Luke adds ‘to repentance’, making explicit what is already implicit in Matthew and Mark.

Blomberg trenchantly comments: ‘Jesus’ fraternizing with disreputable people remains a scandal in the predominantly middle class, suburban, Western church. Many of us, like the Pharisees, at best ignore the outcasts of our society and at worst continue to discriminate against them. We do well to consider substantially increasing our spiritual, evangelistic, and social outreach to minorities, the homeless, prostitutes, addicts and pushers, gays and lesbians, AIDS victims, and the like, as well as to the more hidden outcasts such as divorcees, single parents, the elderly, white-collar alcoholics, and so on. We must get to know them as intimately as Jesus did—only close and trusted friends shared table fellowship over meals. We dare not join with sinners in their sinning, but we may well have to go places with them and encounter the world’s wickedness in ways that the contemporary Pharisees in our churches will decry.’

Hendriksen (on Matthew) concludes: ‘Here in Matt. 9:13 the glorious purpose of Christ’s incarnation and mission receives beautiful expression. The passage makes clear that not to those who consider themselves worthy but rather to those who are in desperate need the invitation to salvation, full and free, is extended. It was sinners, the lost, the straying, the beggars, the burdened ones, the hungry and thirsty, whom Jesus came to save.’

Let us have the same attitude as Jesus

Are we too ready to dismiss people as ‘unsavable’ because of their reputation? Associating with the ungodly and the unlovely involves risks. That is why, no doubt, James enjoins involvement with such people but also to keep oneself unspotted from the world. (Jas 1:27) There is a danger of Christians developing their own subculture, and becoming increasingly isolated from the world. We need to keep in mind the example of Jesus: he was sustained by a life of communion with the Father, and fellowship with his disciples, from which base he could go into the most unlikely of places and win people to faith.

The Superiority of the New, 18-22

2:18 Now John’s disciples and the Pharisees were fasting. So they came to Jesus and said, “Why do the disciples of John and the disciples of the Pharisees fast, but your disciples don’t fast?” 2:19 Jesus said to them, “The wedding guests cannot fast while the bridegroom is with them, can they? As long as they have the bridegroom with them they do not fast. 2:20 But the days are coming when the bridegroom will be taken from them, and at that time they will fast.
Mk 2:18–22 = Mt 9:14–17; Lk 5:33–38


Fasting – Jesus did not disapprove of fasting in itself, Mt 6:16-18.

The required public fasts were only three in number: the Day of Atonement (Lev 16:29,31 23:27-32; Num 29); the day before Purim; and the ninth of Ab, commemorating the fall of Jerusalem.

In the time of Christ, the Pharisees fasted twice a week (on Mondays and Thursdays), Lk 18:12. They would wear sackcloth, rub ashes on their faces, and sucked their cheeks in to look as gaunt and as miserable as possible – so as to show God (and people) how pious they were.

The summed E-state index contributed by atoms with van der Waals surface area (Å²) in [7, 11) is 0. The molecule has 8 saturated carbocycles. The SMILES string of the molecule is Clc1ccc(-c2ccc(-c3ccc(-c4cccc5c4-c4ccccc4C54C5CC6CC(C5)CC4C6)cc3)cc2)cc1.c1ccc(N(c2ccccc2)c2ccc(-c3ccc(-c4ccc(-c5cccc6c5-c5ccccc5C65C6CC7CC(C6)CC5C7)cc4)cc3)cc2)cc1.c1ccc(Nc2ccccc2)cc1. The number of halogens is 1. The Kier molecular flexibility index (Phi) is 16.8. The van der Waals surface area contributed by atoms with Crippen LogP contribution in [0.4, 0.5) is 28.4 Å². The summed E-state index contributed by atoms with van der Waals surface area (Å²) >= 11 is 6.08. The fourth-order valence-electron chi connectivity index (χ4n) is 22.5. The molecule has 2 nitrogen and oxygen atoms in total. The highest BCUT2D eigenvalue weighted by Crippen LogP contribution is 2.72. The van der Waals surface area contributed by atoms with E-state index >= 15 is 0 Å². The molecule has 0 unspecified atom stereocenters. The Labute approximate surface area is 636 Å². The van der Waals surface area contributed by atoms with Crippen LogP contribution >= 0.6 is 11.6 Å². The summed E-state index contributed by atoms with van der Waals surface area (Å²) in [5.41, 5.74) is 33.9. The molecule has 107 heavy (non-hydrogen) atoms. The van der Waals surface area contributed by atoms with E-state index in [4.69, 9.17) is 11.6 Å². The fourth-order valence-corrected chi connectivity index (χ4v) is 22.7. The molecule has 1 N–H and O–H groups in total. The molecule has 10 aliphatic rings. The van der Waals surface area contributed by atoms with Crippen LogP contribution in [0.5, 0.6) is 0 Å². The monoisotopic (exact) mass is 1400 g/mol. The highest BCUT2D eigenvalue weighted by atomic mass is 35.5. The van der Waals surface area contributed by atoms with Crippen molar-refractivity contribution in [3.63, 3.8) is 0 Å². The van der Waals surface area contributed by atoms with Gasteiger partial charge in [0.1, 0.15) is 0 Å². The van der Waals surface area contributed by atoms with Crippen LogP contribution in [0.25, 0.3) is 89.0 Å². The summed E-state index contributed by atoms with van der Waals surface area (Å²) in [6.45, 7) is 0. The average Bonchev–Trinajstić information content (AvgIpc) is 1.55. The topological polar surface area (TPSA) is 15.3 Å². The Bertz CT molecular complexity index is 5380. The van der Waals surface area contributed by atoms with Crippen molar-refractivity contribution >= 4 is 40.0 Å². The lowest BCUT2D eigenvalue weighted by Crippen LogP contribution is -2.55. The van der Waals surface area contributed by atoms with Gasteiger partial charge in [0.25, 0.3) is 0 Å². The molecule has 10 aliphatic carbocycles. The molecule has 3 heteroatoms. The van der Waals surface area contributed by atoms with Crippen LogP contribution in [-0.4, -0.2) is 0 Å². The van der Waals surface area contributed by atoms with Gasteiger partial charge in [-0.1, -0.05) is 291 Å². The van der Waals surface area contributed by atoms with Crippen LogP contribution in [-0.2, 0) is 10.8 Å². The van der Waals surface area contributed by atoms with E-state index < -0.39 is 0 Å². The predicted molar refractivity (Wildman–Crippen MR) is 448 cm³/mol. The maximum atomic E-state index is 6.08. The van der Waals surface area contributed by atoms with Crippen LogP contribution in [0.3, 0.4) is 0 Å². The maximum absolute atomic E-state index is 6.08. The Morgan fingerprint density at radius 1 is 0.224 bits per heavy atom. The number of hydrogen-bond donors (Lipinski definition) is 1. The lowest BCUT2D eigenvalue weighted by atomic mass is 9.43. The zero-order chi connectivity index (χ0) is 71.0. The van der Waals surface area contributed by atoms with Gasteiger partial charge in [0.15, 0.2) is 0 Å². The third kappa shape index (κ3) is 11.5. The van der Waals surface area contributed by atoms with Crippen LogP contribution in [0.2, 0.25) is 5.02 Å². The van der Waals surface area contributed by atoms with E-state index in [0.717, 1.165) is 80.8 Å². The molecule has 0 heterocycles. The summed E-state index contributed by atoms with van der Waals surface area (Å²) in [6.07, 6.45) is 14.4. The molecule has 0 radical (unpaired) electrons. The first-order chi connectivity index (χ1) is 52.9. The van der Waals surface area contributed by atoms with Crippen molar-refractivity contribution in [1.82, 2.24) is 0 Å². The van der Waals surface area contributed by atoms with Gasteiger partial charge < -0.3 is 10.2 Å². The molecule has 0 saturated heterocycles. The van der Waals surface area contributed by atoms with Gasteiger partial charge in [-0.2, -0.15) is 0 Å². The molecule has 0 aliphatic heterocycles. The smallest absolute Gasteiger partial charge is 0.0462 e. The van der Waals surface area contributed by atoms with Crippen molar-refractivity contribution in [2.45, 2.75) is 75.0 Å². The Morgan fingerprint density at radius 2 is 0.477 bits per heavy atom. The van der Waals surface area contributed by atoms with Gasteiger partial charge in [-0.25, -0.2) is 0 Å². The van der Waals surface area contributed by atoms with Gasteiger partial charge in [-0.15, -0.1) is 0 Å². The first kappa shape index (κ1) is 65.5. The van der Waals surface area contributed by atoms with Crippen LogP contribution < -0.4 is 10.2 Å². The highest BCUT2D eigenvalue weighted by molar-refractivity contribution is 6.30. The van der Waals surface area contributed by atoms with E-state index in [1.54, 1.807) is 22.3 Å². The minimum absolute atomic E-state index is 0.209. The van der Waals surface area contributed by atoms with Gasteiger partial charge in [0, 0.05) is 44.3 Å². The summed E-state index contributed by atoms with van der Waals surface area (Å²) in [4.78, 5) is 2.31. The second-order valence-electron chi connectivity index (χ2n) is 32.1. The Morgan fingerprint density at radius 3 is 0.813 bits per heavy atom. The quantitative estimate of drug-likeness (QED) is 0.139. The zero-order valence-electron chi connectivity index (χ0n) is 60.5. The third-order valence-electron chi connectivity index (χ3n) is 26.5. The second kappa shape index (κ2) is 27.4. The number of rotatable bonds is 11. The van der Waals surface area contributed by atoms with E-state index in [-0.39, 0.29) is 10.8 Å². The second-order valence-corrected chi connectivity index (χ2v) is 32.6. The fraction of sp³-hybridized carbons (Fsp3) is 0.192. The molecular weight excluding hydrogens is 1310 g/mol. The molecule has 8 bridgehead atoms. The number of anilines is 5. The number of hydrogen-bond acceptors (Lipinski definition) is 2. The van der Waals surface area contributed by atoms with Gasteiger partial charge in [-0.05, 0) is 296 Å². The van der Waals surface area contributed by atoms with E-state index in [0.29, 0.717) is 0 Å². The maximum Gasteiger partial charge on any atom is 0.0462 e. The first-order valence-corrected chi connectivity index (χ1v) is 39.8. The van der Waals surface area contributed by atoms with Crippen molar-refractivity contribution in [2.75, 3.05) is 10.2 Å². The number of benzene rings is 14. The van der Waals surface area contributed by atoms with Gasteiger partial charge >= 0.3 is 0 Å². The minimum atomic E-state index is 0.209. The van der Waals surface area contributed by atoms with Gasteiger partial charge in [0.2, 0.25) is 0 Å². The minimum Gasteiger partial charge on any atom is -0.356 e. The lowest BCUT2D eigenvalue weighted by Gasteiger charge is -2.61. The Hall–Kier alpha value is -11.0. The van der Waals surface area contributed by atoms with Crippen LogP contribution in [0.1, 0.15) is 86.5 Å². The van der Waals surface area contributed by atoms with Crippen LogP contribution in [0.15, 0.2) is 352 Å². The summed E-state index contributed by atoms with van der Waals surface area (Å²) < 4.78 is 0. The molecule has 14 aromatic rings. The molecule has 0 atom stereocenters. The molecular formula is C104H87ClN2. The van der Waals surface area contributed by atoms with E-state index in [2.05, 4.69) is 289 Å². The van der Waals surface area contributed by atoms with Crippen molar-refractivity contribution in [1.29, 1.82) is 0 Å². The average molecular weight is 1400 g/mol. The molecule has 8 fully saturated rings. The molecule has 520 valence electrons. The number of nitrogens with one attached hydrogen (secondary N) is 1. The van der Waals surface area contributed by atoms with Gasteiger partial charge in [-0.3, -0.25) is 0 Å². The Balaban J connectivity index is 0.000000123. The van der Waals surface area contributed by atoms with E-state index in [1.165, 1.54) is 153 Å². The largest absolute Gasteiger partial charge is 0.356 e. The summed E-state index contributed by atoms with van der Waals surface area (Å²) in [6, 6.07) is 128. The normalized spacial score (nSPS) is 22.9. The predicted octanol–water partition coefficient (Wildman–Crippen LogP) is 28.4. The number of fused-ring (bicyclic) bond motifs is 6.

John’s followers were probably fasting in mourning for him.

Bridegroom – The Messiah is not represented in the OT as a bridegroom.  But God himself is.  As Edwards (Pillar) says, ‘At the baptism Jesus is declared to be God’s Son and is endowed with God’s Spirit. His divine status and empowerment combine in his exousia, his divine authority, to defeat demonic powers (Mk 1:25) and even to forgive sins (Mk 2:10). The imagery of the bridegroom recalls not a messianic function but the person of God himself. In this suggestive metaphor Jesus continues, naturally and without arrogance, to presume the prerogatives of God to himself. The upshot of the wedding imagery is thus not unlike the forgiveness of sins in Mk 2:7, which invited hearers to supply their own answer to Jesus’ identity. Both episodes are provocations to see that the role and mission of God are now present in Jesus.’

Here, then, Jesus identifies himself with the OT bridegroom, Isa 5:1; 54:5–6; 62:4–5; Ezek 16:6–8; Hos 2:19, who is God in covenant relation with Israel. See also Mt 25:1-14; Rev 21:2.  Jewish weddings were particularly joyous occasions. Celebrations could last up to a week, and fasting was unthinkable, since fasting was associated with sorrow.

All three Synoptists give the three parables (bridegroom, unshrunk cloth, new wineskins) explaining Jesus’ behaviour in feasting with Levi on a Jewish fast-day, Lk 5:36. We should not miss his emphasis on the spiritual rather than the ritualistic and ceremonial.

The presence of Jesus brings wonderful joy.

When Jesus, the bridegroom, is taken from them by death, then will be an appropriate time for fasting.

Edwards (Pillar), remarks that this is ‘an abrupt and dismaying image. In a normal wedding it is the guests who finally leave the groom and bride to begin life together. But Jesus interjects the alien thought of the groom being forcibly removed from the wedding celebration.’

‘This expression has led many to suppose that from the time when our Lord Jesus Christ left the world, literal fasting from meats and drinks at certain seasons, was to be the duty of all Christians.